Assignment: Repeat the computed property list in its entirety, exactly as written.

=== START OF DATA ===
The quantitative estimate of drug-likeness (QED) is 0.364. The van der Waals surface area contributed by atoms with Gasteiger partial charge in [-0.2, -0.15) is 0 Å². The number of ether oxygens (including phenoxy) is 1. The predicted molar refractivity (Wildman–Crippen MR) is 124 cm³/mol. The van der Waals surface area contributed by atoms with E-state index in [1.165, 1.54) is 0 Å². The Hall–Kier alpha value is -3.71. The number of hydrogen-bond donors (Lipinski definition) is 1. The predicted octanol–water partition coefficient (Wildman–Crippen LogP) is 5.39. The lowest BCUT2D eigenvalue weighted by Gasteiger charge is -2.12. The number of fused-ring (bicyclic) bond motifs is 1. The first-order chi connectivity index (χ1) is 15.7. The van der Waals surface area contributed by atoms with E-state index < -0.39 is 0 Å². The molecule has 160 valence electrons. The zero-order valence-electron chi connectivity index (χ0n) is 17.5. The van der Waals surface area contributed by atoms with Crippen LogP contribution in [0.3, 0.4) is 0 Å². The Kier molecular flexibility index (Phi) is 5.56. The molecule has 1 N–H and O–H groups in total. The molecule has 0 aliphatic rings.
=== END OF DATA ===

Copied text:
The quantitative estimate of drug-likeness (QED) is 0.364. The van der Waals surface area contributed by atoms with Gasteiger partial charge in [-0.2, -0.15) is 0 Å². The number of ether oxygens (including phenoxy) is 1. The predicted molar refractivity (Wildman–Crippen MR) is 124 cm³/mol. The van der Waals surface area contributed by atoms with E-state index in [1.165, 1.54) is 0 Å². The Hall–Kier alpha value is -3.71. The number of hydrogen-bond donors (Lipinski definition) is 1. The predicted octanol–water partition coefficient (Wildman–Crippen LogP) is 5.39. The lowest BCUT2D eigenvalue weighted by Gasteiger charge is -2.12. The number of fused-ring (bicyclic) bond motifs is 1. The first-order chi connectivity index (χ1) is 15.7. The van der Waals surface area contributed by atoms with E-state index < -0.39 is 0 Å². The molecule has 160 valence electrons. The zero-order valence-electron chi connectivity index (χ0n) is 17.5. The van der Waals surface area contributed by atoms with Crippen LogP contribution in [0.3, 0.4) is 0 Å². The Kier molecular flexibility index (Phi) is 5.56. The molecule has 1 N–H and O–H groups in total. The molecule has 0 aliphatic rings.